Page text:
Store information

This is a discussion on Store information within the C++ Programming forums, part of the General Programming Boards category; Hi, i'm building a quiz. How should i store my information about the highscore? Maybe in a textfile on the ...

  1. #1
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    Store information

    Hi, i'm building a quiz. How should i store my information about the highscore?
    Maybe in a textfile on the net, but i'm not good at C++ yet, so i don't know.

    I want that everybody can have their own copy of this program, so i figured, i must have the highscore on the internet otherwise everybody aint gonna have the same highscore, right?

  2. #2
    The superhaterodyne twomers's Avatar
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    Right.

    First thing to do is to save it to a text file or something, then you could use putty (That it?), to upload it to your site or something. I'm sure it has command line arguments which you could manipulate.

  3. #3
    Registered User Tonto's Avatar
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    You have a PHP backend that logs highscore data sent by the players in some format, xml, your own format, whatever, and then also serves queries to get the high score list. You can use a library like libcurl http://curl.haxx.se/ to ease this part of your program on the client side (it's very easy to use)

    >> I want that everybody can have their own copy of this program, so i figured, i must have the highscore on the internet otherwise everybody aint gonna have the same highscore, right?

    My gameboy only has my highscores for Tetris. I think it's better for my esteem that it is that way.

    >> putty

    Mm, I can only think of very impractical ways to use PuTTY for this app.

    ╔╗╔╦══╦╗╔╦══╦╗
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    ╚╝╚╩╝╚╩╝╚╩╝╚╩╝

    codez http://code.google.com/p/zxcvbn/

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    Hmm, i think i prefer PuTTY even though i'm great at PHP. Is PuTTY hard to code?

  5. #5
    The superhaterodyne twomers's Avatar
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    Did you even Google it?

    Go for curl. It's a much better idea! You can use curl with C programs too, as well as with PHP. You can upload files to a site very easily if you make a very simply PHP script to accept the files. Download it and install it, and use Tonto's code.
    Last edited by twomers; 04-07-2007 at 02:52 PM.

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    But how do i get recent data from the file before i overwrite the recent file?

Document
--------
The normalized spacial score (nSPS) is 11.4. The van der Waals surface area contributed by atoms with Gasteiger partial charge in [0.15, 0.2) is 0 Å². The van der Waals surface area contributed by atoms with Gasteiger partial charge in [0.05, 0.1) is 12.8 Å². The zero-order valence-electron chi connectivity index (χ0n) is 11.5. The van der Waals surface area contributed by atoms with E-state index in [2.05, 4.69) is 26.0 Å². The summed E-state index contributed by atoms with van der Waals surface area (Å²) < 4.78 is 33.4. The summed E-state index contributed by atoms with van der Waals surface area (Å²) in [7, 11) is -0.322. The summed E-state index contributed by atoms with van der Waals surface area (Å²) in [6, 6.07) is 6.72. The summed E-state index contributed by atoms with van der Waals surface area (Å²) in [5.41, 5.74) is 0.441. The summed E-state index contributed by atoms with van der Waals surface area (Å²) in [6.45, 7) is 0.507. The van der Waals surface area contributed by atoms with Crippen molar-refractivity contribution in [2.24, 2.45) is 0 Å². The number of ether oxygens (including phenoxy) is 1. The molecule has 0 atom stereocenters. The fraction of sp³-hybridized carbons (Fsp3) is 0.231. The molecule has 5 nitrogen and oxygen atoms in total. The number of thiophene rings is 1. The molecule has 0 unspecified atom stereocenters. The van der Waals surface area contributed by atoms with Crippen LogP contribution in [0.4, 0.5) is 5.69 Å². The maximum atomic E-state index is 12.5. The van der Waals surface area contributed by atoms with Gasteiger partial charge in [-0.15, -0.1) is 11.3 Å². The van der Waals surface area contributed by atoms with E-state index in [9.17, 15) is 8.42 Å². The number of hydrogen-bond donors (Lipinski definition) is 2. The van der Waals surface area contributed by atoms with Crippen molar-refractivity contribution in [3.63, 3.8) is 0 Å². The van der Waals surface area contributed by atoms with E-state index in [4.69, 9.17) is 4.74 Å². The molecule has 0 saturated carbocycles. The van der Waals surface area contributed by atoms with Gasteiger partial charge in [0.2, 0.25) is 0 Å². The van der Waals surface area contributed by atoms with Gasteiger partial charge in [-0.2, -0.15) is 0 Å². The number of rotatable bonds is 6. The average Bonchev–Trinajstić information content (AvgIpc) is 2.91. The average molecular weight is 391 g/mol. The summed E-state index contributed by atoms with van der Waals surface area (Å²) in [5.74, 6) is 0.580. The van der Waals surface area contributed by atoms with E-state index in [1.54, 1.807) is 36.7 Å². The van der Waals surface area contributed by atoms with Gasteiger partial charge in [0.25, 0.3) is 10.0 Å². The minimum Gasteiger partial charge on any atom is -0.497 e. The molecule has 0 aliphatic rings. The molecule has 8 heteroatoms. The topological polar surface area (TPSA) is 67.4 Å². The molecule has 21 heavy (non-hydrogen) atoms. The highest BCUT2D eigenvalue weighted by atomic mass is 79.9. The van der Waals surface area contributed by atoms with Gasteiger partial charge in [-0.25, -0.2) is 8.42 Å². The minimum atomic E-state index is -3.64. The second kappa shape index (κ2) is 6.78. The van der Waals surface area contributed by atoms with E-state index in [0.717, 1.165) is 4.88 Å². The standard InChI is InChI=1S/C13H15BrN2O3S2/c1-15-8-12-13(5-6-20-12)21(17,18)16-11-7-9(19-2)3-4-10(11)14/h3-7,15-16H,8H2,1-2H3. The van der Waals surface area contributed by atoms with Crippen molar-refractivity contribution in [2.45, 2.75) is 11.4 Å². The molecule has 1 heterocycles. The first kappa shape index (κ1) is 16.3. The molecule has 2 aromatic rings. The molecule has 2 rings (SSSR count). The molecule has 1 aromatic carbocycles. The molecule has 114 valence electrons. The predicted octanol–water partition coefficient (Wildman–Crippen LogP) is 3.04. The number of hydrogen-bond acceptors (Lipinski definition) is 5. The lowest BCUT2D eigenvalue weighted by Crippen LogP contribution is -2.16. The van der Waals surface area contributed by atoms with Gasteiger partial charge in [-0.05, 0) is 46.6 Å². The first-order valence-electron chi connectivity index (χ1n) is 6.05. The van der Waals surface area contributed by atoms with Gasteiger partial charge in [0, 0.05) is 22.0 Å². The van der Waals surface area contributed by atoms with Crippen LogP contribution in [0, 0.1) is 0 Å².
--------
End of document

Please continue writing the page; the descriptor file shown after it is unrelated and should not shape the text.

7. #7
    The superhaterodyne twomers's Avatar
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    Use curl to download the high scores too.

    Or you could use a database (mysql or something), which the php script, when a score is uploaded to it, adds elements to, so you only upload your current score. Store them in the DB, and print the high score on a page on the net in ascending or descending order according to your preference. Then download the contents of the high score using curl if you want do display them in your program. It's more of a PHP problem then, the high-score table that is. The C problem would be uploading/downloading the webpage highscore, which shouldn't really be problematic once you get to grips with curl.

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    This seems a bit tricky. I think i'm changing how to store the ifno. I want to have a different highscore for different program. So i can skip cURL. How is this possible?

  9. #9
    The superhaterodyne twomers's Avatar
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    Good idea. Once you have that fixed you might consider looking into curl.

    Just store the info to file, and then when you read in the score sort them in memory. It's much easier to do that than it is to reformat the file.

    Say for example this was your highscore table:

    twomers 1447
    Livijn 54
    Tonto 1306

    You could read the files into a map<string, int> and sort with respect to the int part, then display it if you want.

    If the question was "How do I save and read from and to files", look at the faq or the tutorials on the mother site.

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    Okey, i think i need more help.
    I've read the tutorial on the mother site, and i now how to open files. But after that,